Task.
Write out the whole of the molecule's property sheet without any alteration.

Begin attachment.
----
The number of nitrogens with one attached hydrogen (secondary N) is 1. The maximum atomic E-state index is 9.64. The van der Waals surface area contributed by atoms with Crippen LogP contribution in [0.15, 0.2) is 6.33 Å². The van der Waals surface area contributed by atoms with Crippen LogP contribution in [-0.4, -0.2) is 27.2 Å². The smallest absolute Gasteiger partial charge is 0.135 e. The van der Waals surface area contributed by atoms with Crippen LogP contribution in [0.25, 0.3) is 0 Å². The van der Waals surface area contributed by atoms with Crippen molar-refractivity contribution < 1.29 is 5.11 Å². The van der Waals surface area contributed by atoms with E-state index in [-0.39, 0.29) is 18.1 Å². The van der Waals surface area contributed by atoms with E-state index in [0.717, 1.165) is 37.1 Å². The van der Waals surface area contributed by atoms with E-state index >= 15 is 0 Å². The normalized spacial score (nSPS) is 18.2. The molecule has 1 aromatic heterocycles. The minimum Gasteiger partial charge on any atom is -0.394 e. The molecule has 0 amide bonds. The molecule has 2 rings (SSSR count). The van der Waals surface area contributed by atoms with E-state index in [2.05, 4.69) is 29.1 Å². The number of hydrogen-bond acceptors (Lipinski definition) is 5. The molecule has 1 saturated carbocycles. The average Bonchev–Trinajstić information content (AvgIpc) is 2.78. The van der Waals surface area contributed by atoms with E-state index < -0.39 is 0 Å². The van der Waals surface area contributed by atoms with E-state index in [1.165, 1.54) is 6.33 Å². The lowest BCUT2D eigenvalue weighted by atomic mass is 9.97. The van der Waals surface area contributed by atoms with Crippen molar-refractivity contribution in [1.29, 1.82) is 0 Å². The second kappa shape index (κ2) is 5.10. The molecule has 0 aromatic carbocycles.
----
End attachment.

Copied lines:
The number of nitrogens with one attached hydrogen (secondary N) is 1. The maximum atomic E-state index is 9.64. The van der Waals surface area contributed by atoms with Crippen LogP contribution in [0.15, 0.2) is 6.33 Å². The van der Waals surface area contributed by atoms with Crippen LogP contribution in [-0.4, -0.2) is 27.2 Å². The smallest absolute Gasteiger partial charge is 0.135 e. The van der Waals surface area contributed by atoms with Crippen LogP contribution in [0.25, 0.3) is 0 Å². The van der Waals surface area contributed by atoms with Crippen molar-refractivity contribution < 1.29 is 5.11 Å². The van der Waals surface area contributed by atoms with E-state index in [-0.39, 0.29) is 18.1 Å². The van der Waals surface area contributed by atoms with E-state index in [0.717, 1.165) is 37.1 Å². The van der Waals surface area contributed by atoms with E-state index >= 15 is 0 Å². The normalized spacial score (nSPS) is 18.2. The molecule has 1 aromatic heterocycles. The minimum Gasteiger partial charge on any atom is -0.394 e. The molecule has 0 amide bonds. The molecule has 2 rings (SSSR count). The van der Waals surface area contributed by atoms with E-state index in [2.05, 4.69) is 29.1 Å². The number of hydrogen-bond acceptors (Lipinski definition) is 5. The molecule has 1 saturated carbocycles. The average Bonchev–Trinajstić information content (AvgIpc) is 2.78. The van der Waals surface area contributed by atoms with E-state index < -0.39 is 0 Å². The van der Waals surface area contributed by atoms with E-state index in [1.165, 1.54) is 6.33 Å². The lowest BCUT2D eigenvalue weighted by atomic mass is 9.97. The van der Waals surface area contributed by atoms with Crippen molar-refractivity contribution in [1.29, 1.82) is 0 Å². The second kappa shape index (κ2) is 5.10. The molecule has 0 aromatic carbocycles.